Corrections or additions?
This column was prepared for the April 19, 2006 issue of U.S. 1
Newspaper. All rights reserved.
Between the Lines
In last week’s cover story, "New Jersey Economy: Half Full or…,"
James Hughes, dean of Rutgers Bloustein School, suggests that New
Jersey’s once vaunted economy is losing its edge. Hughes sees a glass
half empty. Since then, several more experts have weighed in on the
subject, and they see the glass half full.
The optimists are the Biotechnology Industry Organization (BIO), which
met in Chicago last week, and Battelle Memorial Institute, which
compiled a report entitled "Growing the Nation’s Bioscience Sector:
State Bioscience Initiatives 2006." The report covered the period from
2001 to 2004 and, according to Debbie Hart, president of the
Biotechnology Council of New Jersey, it shows that the biotechnology
industry in New Jersey continues to see significant advancements, such
as a rise in the number of employees working at biotechnology related
businesses. This rate is "significantly higher than the rate seen in
other areas of like size," says Hart.
New Jersey was the only state that specialized in all four bioscience
subsectors measured by the report.
Look at that list and names of companies pop to mind. Drugs and
pharmaceuticals? That’s easy. Start with Bristol-Myers Squibb and J&J.
Research testing and medical laboratories? We have plenty – 100 of
them listed in the U.S. 1 Business Directory this year. Medical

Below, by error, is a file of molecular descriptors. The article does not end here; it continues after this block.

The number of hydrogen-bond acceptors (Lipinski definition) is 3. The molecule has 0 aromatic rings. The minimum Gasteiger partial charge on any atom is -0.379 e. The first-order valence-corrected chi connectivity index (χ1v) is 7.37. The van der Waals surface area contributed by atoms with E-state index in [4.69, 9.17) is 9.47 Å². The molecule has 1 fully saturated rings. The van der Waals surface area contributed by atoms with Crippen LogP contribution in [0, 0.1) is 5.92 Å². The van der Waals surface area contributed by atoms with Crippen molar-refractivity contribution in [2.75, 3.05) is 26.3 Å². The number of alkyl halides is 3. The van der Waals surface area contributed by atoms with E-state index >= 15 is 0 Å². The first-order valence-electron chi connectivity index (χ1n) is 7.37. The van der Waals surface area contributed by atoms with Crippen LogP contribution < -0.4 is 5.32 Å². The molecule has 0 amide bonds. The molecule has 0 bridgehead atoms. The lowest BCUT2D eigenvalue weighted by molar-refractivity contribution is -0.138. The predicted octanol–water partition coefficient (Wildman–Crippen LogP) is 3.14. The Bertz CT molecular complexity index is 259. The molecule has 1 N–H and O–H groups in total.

devices and equipment? Princeton has 20 companies, starting with
Integra Life Sciences. Agricultural feedstock and chemicals? FMC and
Fort Dodge Animal Health, for instance.
The New Jersey Commerce, Economic Growth and Tourism Commission is
delighted because the report praised such policies as investment in
stem cell research, innovation zones, venture capital funding, and
investment in academic research. Only three other states funded
stem-cell research, and only three other states increased academic
funding for technology transfer and commercialization activities.
Another "glass half full" optimist is Thomas Moor, CEO of Select
Greater Philadelphia, who speaks at the Nassau Club on Friday, April
21 (see page 8 of this issue). Moor flouts the commonly held view that
Princeton is expensive. He claims that Princeton and Mercer County are
part of the greater Philadelphia region, where average household
expenses are 50 percent lower than in New York, Boston, or San
Francisco. He says the Business Cost Index (which covers the costs of
labor, energy, taxes, and office space), shows business costs are
lower than in New York, San Francisco, or Boston.
With those statistics, who wouldn’t want to live and do business here?
NJBiz, on April 17, quoted a study by Moody’s Economy.com that
suggests New York will run short of office space and bring more Big
Apple companies to New Jersey. If so, some half empty buildings along
Route 1 could become closer to full.
Directory Day. The U.S. 1 Business Directory is scheduled to be
delivered to our parking lot as this issue of the newspaper goes to
press. Barring a last minute printing or trucking glitch, our
deliverers will carry both the newspapers and the directories this
If you are the person who should receive your company’s U.S. 1
Directory, check your company’s reception area when you read this.
After today, the directories are on sale for $18.95 plus shipping.
They will be available at the U.S. 1 office, as well as several area
bookstores, including Barnes & Noble at MarketFair and Micawber Books
on Nassau Street.
Corrections or additions?
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